Liberal Senator James Paterson has got tongues wagging with his proposal to sell off the painting Blue Poles. Jackson Pollock’s Number 11, 1952, better known as Blue Poles, is the most famous artwork in the National Gallery of Australia’s collection.
“Some people feel like they’ve got a real attachment to Blue Poles, and I understand that,” Paterson argued this morning. “But I don’t think it’s a good enough reason for the Australian government to tie up such a significant amount of money in a single painting which is hung in a gallery in Canberra most of the year, and which most Australians won’t ever see face to face in their lifetimes.”
“Think about the Australian work that we could buy if we just quarantined half of that money to be reinvested in a current Australian artist, or Australian art for the gallery.”
It’s easy to dismiss Paterson’s gambit as a stunt or a troll, and of course many have done so this morning on social media. But I think Paterson’s proposal is worth considering carefully.
Most galleries own many more works than they can feasibly exhibit at any one time. The National Gallery is no exception. Indeed, it has less space than it used to. In recent times it has closed one of its spaces — ironically because of funding cuts imposed by the Coalition government.
Galleries do “deaccession” of works from time to time (removing an item from the gallery in order to sell it), particularly those they deem of lesser art, historical or curatorial interest. The proceeds are generally used to buy new or different works that can add to or enhance their current collection. In a time of real austerity for Australian culture (austerity imposed by Paterson’s government), we owe it to living artists working in Australia right now to consider whether the sale of an asset like this could help fund more local and contemporary expression.
There are a number of problems with this proposal, however. Do we really know that the proceeds of the sale would in fact be re-invested back in Australian culture? Would the National Gallery get to keep the cash, or would a grateful Mathias Cormann dump the money straight into consolidated revenue?
Even if the money were re-invested by the National Gallery, there are still many uncertainties. The gallery is currently struggling to keep the lights on, after years of efficiency dividends imposed by both Labor and the Coalition. The temptation would surely be to use some of the proceeds of such a sale to ease the crushing burden of the current austerity. Selling off a masterpiece to fund recurrent activity is the very worst possible outcome.
And then there is the issue of the National Gallery’s independence. Under former arts minister George Brandis, the Coalition has regularly meddled in the affairs of cultural institutions that are supposed to be independent and at arm’s length from the government — most notoriously, by taking $105 million off the Australia Council in 2015 to set up a ministerial slush fund. Given this recent history, Paterson’s intervention is another example of a worrying pattern of Coalition politicians fumbling in the affairs of statutorily independent cultural bodies.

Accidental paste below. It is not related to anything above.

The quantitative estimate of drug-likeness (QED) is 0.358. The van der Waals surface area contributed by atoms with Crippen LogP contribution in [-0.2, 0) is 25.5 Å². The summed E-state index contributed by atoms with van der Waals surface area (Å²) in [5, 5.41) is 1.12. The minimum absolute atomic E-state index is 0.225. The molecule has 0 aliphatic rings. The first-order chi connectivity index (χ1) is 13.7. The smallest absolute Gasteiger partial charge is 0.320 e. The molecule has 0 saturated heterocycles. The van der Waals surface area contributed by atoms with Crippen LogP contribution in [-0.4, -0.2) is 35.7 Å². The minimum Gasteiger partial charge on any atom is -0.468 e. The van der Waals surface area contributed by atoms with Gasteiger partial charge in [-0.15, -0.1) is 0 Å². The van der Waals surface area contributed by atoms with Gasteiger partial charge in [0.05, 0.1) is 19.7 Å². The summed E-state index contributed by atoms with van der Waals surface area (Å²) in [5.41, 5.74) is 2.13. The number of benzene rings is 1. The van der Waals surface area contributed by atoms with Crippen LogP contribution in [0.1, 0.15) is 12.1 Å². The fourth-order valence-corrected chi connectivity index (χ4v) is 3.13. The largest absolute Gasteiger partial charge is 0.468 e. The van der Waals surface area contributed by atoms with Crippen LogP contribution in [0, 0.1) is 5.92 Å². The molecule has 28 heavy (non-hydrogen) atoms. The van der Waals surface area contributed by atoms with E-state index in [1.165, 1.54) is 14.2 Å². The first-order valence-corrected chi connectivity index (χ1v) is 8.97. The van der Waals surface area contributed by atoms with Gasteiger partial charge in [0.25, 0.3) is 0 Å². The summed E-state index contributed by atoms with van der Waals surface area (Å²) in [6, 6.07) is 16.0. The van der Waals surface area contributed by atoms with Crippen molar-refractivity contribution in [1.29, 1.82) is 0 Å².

There is a reason why governments appoint people like Gerard Vaughan to manage the nation’s iconic cultural institutions. The widely respected director knows a thing or two about art history and the visual arts market. Surely any decisions about the National Gallery’s collection are best left to Vaughan and the gallery’s board, rather than a first-term backbench senator with no obvious interest in culture.
And there is little doubt that Blue Poles is indeed a masterpiece. As one of Pollock’s largest canvasses, its sheer size alone makes it one of the most important works that Pollock ever painted. It’s also from the key period of Pollock’s career, his “drip paintings” period of the late 1940s and early 1950s.
Blue Poles is important for reasons above and beyond Pollock’s unorthodox genius. It’s impossible to tell the story of modern art without Pollock. The painter was championed by Clement Greenberg, the most influential art critic of the mid-20th century. Pollock has become synonymous with “abstract expressionism”, the name coined by Greenberg to describe the movement.
Abstract expressionism was the moment that the centre of the art world moved unequivocally to New York, and it set the scene for the rise of later art movements (opposed by Greenberg) like pop and minimalism. Pollock is the emblematic artist of abstract expressionism.
In other words, Blue Poles is an artwork of global historical significance. Transcending national borders, it belongs to the cultural memory of all humanity. The painting’s acquisition by the far-sighted James Mollison in the Whitlam years proved a turning point in Australian culture, from the inward-looking and apologetic Australia of the Menzies years, towards the increasingly confident and international cultural life that we enjoy today.
In this context, Paterson’s grim complaint that Blue Poles is “not … particularly tied to Australia’s cultural heritage, and it’s not [an artwork] that particularly speaks to our cultural experience” is not just jingoistic dog-whistling. It is also wrong.
Selling off a masterpiece is a highly symbolic act. It would signal to the world that Australia is no longer interested in the intrinsic value of culture. A masterpiece like Blue Poles is of incalculable value to the National Gallery. It anchors the gallery in public perception, and has become part of the mental map of art audiences in this country.
In no small part because of the controversy stirred up by its purchase, Blue Poles symbolises the long struggle in this nation against ignorance and philistinism. For that reason alone, it is part of the cultural landscape of all educated Australians.